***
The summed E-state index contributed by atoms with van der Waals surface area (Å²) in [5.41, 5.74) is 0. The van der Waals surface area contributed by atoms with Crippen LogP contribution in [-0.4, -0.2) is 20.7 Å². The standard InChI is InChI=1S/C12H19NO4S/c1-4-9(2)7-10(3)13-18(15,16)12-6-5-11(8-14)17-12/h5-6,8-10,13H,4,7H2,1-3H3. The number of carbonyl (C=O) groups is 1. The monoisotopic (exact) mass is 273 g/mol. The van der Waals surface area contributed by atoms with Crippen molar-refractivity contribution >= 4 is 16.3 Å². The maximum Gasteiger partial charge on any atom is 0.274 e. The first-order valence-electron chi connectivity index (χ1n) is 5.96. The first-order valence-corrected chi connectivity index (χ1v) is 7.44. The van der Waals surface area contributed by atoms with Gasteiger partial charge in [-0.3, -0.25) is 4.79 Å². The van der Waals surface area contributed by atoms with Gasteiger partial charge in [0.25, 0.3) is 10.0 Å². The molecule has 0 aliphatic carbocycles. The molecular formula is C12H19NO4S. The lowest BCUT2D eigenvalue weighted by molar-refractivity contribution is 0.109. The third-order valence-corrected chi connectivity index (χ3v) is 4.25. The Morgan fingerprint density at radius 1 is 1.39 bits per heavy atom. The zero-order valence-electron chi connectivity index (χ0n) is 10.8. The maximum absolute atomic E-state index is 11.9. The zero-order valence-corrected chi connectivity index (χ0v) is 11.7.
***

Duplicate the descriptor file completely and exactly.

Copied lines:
The summed E-state index contributed by atoms with van der Waals surface area (Å²) in [5.41, 5.74) is 0. The van der Waals surface area contributed by atoms with Crippen LogP contribution in [-0.4, -0.2) is 20.7 Å². The standard InChI is InChI=1S/C12H19NO4S/c1-4-9(2)7-10(3)13-18(15,16)12-6-5-11(8-14)17-12/h5-6,8-10,13H,4,7H2,1-3H3. The number of carbonyl (C=O) groups is 1. The monoisotopic (exact) mass is 273 g/mol. The van der Waals surface area contributed by atoms with Crippen molar-refractivity contribution >= 4 is 16.3 Å². The maximum Gasteiger partial charge on any atom is 0.274 e. The first-order valence-electron chi connectivity index (χ1n) is 5.96. The first-order valence-corrected chi connectivity index (χ1v) is 7.44. The van der Waals surface area contributed by atoms with Gasteiger partial charge in [-0.3, -0.25) is 4.79 Å². The van der Waals surface area contributed by atoms with Gasteiger partial charge in [0.25, 0.3) is 10.0 Å². The molecule has 0 aliphatic carbocycles. The molecular formula is C12H19NO4S. The lowest BCUT2D eigenvalue weighted by molar-refractivity contribution is 0.109. The third-order valence-corrected chi connectivity index (χ3v) is 4.25. The Morgan fingerprint density at radius 1 is 1.39 bits per heavy atom. The zero-order valence-electron chi connectivity index (χ0n) is 10.8. The maximum absolute atomic E-state index is 11.9. The zero-order valence-corrected chi connectivity index (χ0v) is 11.7.